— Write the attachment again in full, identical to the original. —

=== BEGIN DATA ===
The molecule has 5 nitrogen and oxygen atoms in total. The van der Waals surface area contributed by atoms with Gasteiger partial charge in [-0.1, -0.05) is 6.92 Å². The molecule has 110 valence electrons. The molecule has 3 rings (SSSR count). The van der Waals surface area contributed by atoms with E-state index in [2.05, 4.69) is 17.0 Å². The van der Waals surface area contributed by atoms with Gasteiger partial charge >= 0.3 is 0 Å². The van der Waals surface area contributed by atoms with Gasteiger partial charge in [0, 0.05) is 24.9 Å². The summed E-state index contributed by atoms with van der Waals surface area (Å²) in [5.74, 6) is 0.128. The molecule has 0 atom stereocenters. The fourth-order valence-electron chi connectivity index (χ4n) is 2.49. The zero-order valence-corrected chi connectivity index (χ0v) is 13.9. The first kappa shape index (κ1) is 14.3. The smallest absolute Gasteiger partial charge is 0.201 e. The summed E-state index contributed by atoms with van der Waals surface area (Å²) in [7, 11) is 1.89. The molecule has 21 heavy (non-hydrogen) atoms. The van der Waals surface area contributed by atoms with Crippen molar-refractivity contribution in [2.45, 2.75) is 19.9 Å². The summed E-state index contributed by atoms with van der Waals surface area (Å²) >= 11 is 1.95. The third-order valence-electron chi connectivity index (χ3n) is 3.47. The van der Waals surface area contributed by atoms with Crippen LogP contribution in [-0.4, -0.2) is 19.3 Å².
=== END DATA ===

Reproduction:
The molecule has 5 nitrogen and oxygen atoms in total. The van der Waals surface area contributed by atoms with Gasteiger partial charge in [-0.1, -0.05) is 6.92 Å². The molecule has 110 valence electrons. The molecule has 3 rings (SSSR count). The van der Waals surface area contributed by atoms with E-state index in [2.05, 4.69) is 17.0 Å². The van der Waals surface area contributed by atoms with Gasteiger partial charge >= 0.3 is 0 Å². The van der Waals surface area contributed by atoms with Gasteiger partial charge in [0, 0.05) is 24.9 Å². The summed E-state index contributed by atoms with van der Waals surface area (Å²) in [5.74, 6) is 0.128. The molecule has 0 atom stereocenters. The fourth-order valence-electron chi connectivity index (χ4n) is 2.49. The zero-order valence-corrected chi connectivity index (χ0v) is 13.9. The first kappa shape index (κ1) is 14.3. The smallest absolute Gasteiger partial charge is 0.201 e. The summed E-state index contributed by atoms with van der Waals surface area (Å²) in [7, 11) is 1.89. The molecule has 21 heavy (non-hydrogen) atoms. The van der Waals surface area contributed by atoms with Crippen molar-refractivity contribution in [2.45, 2.75) is 19.9 Å². The summed E-state index contributed by atoms with van der Waals surface area (Å²) >= 11 is 1.95. The third-order valence-electron chi connectivity index (χ3n) is 3.47. The van der Waals surface area contributed by atoms with Crippen LogP contribution in [-0.4, -0.2) is 19.3 Å².